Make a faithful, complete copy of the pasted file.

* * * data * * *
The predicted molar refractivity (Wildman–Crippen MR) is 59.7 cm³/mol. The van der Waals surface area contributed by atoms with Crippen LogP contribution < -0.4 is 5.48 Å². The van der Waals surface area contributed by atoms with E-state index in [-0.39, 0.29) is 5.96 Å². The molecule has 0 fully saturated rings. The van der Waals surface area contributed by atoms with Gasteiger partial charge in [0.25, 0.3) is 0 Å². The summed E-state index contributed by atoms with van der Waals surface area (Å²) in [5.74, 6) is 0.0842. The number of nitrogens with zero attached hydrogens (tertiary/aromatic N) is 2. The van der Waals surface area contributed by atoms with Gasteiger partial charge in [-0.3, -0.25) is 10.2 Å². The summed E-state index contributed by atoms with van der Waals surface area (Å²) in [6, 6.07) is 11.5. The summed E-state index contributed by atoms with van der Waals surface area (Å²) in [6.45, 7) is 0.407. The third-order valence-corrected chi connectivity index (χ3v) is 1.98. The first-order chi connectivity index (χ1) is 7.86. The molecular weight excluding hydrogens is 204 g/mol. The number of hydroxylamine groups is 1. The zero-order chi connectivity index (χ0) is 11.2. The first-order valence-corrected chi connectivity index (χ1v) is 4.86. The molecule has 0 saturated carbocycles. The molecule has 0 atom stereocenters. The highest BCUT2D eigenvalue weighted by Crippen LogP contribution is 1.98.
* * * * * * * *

The predicted molar refractivity (Wildman–Crippen MR) is 59.7 cm³/mol. The van der Waals surface area contributed by atoms with Crippen LogP contribution < -0.4 is 5.48 Å². The van der Waals surface area contributed by atoms with E-state index in [-0.39, 0.29) is 5.96 Å². The molecule has 0 fully saturated rings. The van der Waals surface area contributed by atoms with Gasteiger partial charge in [0.25, 0.3) is 0 Å². The summed E-state index contributed by atoms with van der Waals surface area (Å²) in [5.74, 6) is 0.0842. The number of nitrogens with zero attached hydrogens (tertiary/aromatic N) is 2. The van der Waals surface area contributed by atoms with Gasteiger partial charge in [-0.3, -0.25) is 10.2 Å². The summed E-state index contributed by atoms with van der Waals surface area (Å²) in [6, 6.07) is 11.5. The summed E-state index contributed by atoms with van der Waals surface area (Å²) in [6.45, 7) is 0.407. The third-order valence-corrected chi connectivity index (χ3v) is 1.98. The first-order chi connectivity index (χ1) is 7.86. The molecular weight excluding hydrogens is 204 g/mol. The number of hydroxylamine groups is 1. The zero-order chi connectivity index (χ0) is 11.2. The first-order valence-corrected chi connectivity index (χ1v) is 4.86. The molecule has 0 saturated carbocycles. The molecule has 0 atom stereocenters. The highest BCUT2D eigenvalue weighted by Crippen LogP contribution is 1.98.